Bak kut teh fortified with pig’s heart

Bah Kut Teh Recipe #3: Bak kut teh soup with pig’s heart

pig heart

A proper bak kut teh dish MUST have pork in it. It doesn’t matter what cut of pork (or offal) but the oink must be in the soup at some point.

pigs heart

This is the third and final installment of a three-step cooking process with my bak kut teh recipe. The first one is Chik kut teh with oily chicken rice and the second is the simple Bak kut teh ramen with drumstick and egg.

pig heart blood

Here comes the final dish of the series (sorry for the delay) where the bak kut teh soup has been stewed through all those two recipes, absorbing all the tastes and flavors in the process. The soup is delicious. It’s orgasmic. It just needs:

pig heart vein

A bleeding heart! *cue “We have a bleeder!”

pig heart prep

Well, a pig’s heart anyway. These things are pretty cheap, you can get a whole pig’s heart for about RM 4. I’ve cooked with pig’s heart before and can attest to the taste and texture of this wonderful organ in the portfolio of porcine delights.

pig heart slices

Start by slicing the pig heart into manageable pieces…

bkt pig heart

…before dumping it into the soup. There’s a lot of clotted blood inside the poor pink animal’s heart and you might want to remove that or just cook it as clotted blood. It really doesn’t make much of a difference as long as you wash it first. :)

bak kut teh pig heart

Let the pig’s heart simmer for about 30 minutes and you’ll end your bak kut teh adventures on a high note. The broth is hearty and the pig’s heart is chewy and absorbs all the flavors, producing a delectable slice of <3.

Bak kut teh ramen with drumstick and egg

Bah Kut Teh Recipe #2: Bak kut teh ramen with chicken drumstick and egg

bak-kut-teh-ramen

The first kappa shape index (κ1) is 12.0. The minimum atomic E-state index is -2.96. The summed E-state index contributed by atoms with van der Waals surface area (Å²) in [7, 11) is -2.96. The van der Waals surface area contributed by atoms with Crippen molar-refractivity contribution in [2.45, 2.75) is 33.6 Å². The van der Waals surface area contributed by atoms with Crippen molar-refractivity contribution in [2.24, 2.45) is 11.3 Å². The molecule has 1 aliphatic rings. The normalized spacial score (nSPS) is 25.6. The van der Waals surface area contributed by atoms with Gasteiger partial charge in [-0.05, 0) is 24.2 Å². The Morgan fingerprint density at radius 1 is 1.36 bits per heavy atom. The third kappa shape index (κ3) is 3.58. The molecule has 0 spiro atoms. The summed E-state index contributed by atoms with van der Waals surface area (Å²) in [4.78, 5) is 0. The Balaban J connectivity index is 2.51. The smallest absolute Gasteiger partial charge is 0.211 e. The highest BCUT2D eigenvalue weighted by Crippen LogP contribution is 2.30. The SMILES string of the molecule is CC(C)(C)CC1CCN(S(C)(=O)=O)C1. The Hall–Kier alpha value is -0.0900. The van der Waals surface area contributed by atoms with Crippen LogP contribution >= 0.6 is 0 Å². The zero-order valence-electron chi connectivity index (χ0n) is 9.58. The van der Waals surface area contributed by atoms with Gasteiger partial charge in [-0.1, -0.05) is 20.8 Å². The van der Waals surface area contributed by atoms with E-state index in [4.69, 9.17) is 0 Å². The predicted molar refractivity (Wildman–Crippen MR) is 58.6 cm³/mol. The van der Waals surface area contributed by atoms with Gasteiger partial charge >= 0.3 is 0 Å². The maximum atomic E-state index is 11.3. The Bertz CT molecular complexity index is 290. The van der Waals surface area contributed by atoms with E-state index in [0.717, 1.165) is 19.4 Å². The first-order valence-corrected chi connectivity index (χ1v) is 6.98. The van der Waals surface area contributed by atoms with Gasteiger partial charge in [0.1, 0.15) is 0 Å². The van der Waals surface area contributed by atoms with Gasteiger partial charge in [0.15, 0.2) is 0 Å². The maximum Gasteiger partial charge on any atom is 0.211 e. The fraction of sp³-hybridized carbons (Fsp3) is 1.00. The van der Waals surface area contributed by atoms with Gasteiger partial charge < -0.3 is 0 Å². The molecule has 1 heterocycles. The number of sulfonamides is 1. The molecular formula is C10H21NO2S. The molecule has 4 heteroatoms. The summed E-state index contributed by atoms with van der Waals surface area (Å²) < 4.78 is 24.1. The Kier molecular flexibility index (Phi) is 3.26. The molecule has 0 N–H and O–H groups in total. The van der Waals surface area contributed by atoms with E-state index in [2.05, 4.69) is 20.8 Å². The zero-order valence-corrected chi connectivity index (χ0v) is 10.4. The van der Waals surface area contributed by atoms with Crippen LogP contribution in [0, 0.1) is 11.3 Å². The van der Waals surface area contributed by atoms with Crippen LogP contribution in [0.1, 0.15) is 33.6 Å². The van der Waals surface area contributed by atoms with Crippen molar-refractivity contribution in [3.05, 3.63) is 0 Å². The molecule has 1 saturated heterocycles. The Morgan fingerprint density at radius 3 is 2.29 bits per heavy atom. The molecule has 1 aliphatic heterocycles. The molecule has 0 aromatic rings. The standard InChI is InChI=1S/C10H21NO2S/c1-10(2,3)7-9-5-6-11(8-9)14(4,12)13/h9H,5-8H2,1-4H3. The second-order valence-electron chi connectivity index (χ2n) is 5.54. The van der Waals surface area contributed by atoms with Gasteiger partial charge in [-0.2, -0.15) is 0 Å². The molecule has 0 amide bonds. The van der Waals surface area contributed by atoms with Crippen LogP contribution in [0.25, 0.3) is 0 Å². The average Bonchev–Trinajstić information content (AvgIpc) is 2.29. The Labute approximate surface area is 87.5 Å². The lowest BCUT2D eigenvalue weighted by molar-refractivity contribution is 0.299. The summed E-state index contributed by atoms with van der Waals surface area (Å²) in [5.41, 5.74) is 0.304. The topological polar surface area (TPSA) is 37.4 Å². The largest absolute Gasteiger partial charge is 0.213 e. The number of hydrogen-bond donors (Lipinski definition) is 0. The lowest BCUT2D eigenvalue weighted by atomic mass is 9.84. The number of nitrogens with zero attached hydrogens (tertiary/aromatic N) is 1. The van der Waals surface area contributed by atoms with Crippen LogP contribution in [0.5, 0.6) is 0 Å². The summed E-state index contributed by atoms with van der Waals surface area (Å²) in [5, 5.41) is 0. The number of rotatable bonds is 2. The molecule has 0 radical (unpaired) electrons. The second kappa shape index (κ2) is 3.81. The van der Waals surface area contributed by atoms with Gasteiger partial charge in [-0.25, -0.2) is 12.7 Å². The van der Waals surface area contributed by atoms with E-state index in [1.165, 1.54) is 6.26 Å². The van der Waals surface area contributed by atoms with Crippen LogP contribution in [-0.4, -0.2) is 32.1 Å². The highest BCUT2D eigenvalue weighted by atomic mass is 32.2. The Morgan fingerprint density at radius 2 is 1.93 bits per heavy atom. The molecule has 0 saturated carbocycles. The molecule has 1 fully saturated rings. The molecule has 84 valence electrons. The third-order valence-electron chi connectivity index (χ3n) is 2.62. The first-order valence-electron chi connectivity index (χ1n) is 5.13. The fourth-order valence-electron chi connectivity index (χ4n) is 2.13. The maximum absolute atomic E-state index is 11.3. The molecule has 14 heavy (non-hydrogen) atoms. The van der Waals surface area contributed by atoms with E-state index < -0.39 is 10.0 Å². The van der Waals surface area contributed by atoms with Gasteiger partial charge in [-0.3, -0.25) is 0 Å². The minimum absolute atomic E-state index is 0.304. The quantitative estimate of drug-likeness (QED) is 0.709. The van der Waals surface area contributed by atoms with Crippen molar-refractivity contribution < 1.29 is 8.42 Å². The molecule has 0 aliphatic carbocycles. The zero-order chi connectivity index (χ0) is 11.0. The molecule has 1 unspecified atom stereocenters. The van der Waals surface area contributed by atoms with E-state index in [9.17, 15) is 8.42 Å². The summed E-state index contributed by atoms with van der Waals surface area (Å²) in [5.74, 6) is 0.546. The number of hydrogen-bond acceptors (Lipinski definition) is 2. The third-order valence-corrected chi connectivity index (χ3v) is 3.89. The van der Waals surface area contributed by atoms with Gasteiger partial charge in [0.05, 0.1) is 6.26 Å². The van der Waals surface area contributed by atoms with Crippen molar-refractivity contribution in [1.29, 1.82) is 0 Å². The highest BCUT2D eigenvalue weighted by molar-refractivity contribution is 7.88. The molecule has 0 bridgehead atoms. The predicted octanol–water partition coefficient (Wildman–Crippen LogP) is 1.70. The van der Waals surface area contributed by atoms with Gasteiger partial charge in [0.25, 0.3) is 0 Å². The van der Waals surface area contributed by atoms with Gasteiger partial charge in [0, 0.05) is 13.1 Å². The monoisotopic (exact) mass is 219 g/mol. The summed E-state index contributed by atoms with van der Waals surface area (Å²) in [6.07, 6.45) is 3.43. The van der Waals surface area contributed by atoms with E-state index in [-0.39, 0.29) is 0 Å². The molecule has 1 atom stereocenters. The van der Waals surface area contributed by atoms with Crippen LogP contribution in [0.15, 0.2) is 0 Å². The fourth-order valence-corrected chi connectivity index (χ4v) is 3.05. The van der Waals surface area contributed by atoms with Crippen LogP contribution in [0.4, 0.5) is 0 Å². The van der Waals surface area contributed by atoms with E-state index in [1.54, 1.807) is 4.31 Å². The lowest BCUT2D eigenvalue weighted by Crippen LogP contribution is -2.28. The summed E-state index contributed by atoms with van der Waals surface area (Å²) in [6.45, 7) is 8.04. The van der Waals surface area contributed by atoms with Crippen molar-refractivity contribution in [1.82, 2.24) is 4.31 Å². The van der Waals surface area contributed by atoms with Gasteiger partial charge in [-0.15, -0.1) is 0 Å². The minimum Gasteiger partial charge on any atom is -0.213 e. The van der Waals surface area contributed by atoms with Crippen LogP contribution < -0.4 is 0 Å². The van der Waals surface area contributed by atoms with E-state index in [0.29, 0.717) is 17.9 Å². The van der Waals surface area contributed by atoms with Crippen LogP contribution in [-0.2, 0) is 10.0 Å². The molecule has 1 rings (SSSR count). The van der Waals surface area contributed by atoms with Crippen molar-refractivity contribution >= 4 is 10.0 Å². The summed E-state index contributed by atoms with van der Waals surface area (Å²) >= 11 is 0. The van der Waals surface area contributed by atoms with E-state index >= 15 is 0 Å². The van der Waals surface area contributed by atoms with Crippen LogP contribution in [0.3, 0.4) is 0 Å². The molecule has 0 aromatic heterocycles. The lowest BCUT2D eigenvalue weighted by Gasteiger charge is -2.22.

This is the second meal that we usually have after a bak kut teh cooking session. Remember the first recipe of chik kut teh with oily chicken rice? You’ll still have a lot of leftover BKT soup after that so here’s a quick and easy meal for breakfast!

drumstick

Take a chicken drumstick out of the fridge and dump it straight into the leftover soup. I didn’t defrost it so as you can see, the intense change from freezing cold to boiling hot warped the bone of the chicken. Heh! You just need to boil this on high heat for 3 minutes for the chicken to cook.

egg

Next, transfer the cooked chicken drumstick and a bit of bak kut teh soup into a smaller cooking pan. I do this to avoid stray bits of noodles from going into the main BKT pot. Crack an egg into the new pan of soup for a more complete ramen meal. It’s probably wise to use low heat now if you like your eggs to be firm and yet have a runny yolk.

ramen

The final step is to open a packet of ramen and put the brick of instant noodles into the soup. The best thing about this is that the BKT soup is more than tasty enough to stand on its own and as a bonus, you have extra ramen flavor sachets which you can use in the future. I love eating 3 packets of instant noodles with 4 packets worth of flavor sachets. :D

chik-kut-teh-ramen

Let it cook for about 3 minutes and you’ll have a healthier version of ramen – a hearty bak kut teh broth ramen with chicken drumsticks and an egg. You can also try adding crab sticks if you like your breakfast ramen with more condiments. It’s delicious! :)

Chik kut teh with oily chicken rice

Bah Kut Teh Recipe #1: Chicken bak kut teh with oily chicken rice

chick-kut-teh

Bak kut teh or pork bone soup is a hearty herbal delight that’s very versatile and delicious. We’ve come across a routine that can make the same BKT soup last for 3 meals with three very different recipes. However, I hear you asking – Why chick kut teh?